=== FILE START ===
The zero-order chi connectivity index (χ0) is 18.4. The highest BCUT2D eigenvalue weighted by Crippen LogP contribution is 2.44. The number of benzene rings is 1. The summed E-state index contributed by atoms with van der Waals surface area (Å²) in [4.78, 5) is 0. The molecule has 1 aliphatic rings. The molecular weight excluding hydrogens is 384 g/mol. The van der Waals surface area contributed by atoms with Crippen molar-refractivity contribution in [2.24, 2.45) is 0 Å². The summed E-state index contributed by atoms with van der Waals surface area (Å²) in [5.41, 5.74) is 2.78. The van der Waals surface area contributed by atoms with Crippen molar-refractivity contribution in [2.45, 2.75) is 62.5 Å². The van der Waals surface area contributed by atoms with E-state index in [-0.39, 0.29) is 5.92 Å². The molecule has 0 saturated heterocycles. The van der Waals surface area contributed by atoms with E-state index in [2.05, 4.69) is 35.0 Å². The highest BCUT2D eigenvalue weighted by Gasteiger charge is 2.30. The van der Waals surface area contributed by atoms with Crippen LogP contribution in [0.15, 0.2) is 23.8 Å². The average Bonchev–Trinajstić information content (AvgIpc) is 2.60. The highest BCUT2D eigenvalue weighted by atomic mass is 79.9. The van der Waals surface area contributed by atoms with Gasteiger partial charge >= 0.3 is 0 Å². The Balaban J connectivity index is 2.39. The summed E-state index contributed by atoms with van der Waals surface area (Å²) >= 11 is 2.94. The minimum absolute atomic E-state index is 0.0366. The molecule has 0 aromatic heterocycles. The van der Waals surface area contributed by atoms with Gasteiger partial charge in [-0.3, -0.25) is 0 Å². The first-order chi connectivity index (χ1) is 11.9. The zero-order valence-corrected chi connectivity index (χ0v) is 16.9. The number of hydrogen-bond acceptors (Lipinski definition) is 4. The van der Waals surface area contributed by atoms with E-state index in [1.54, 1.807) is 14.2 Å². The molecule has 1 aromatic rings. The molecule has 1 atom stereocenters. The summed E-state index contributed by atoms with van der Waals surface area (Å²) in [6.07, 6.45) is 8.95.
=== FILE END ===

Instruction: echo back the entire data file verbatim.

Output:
The zero-order chi connectivity index (χ0) is 18.4. The highest BCUT2D eigenvalue weighted by Crippen LogP contribution is 2.44. The number of benzene rings is 1. The summed E-state index contributed by atoms with van der Waals surface area (Å²) in [4.78, 5) is 0. The molecule has 1 aliphatic rings. The molecular weight excluding hydrogens is 384 g/mol. The van der Waals surface area contributed by atoms with Crippen molar-refractivity contribution in [2.24, 2.45) is 0 Å². The summed E-state index contributed by atoms with van der Waals surface area (Å²) in [5.41, 5.74) is 2.78. The van der Waals surface area contributed by atoms with Crippen molar-refractivity contribution in [2.45, 2.75) is 62.5 Å². The van der Waals surface area contributed by atoms with E-state index in [-0.39, 0.29) is 5.92 Å². The molecule has 0 saturated heterocycles. The van der Waals surface area contributed by atoms with E-state index in [2.05, 4.69) is 35.0 Å². The highest BCUT2D eigenvalue weighted by Gasteiger charge is 2.30. The van der Waals surface area contributed by atoms with Crippen LogP contribution in [0.15, 0.2) is 23.8 Å². The average Bonchev–Trinajstić information content (AvgIpc) is 2.60. The highest BCUT2D eigenvalue weighted by atomic mass is 79.9. The van der Waals surface area contributed by atoms with Gasteiger partial charge >= 0.3 is 0 Å². The Balaban J connectivity index is 2.39. The summed E-state index contributed by atoms with van der Waals surface area (Å²) >= 11 is 2.94. The minimum absolute atomic E-state index is 0.0366. The molecule has 0 aromatic heterocycles. The van der Waals surface area contributed by atoms with Gasteiger partial charge in [-0.3, -0.25) is 0 Å². The first-order chi connectivity index (χ1) is 11.9. The zero-order valence-corrected chi connectivity index (χ0v) is 16.9. The number of hydrogen-bond acceptors (Lipinski definition) is 4. The van der Waals surface area contributed by atoms with E-state index in [1.54, 1.807) is 14.2 Å². The molecule has 1 aromatic rings. The molecule has 1 atom stereocenters. The summed E-state index contributed by atoms with van der Waals surface area (Å²) in [6.07, 6.45) is 8.95.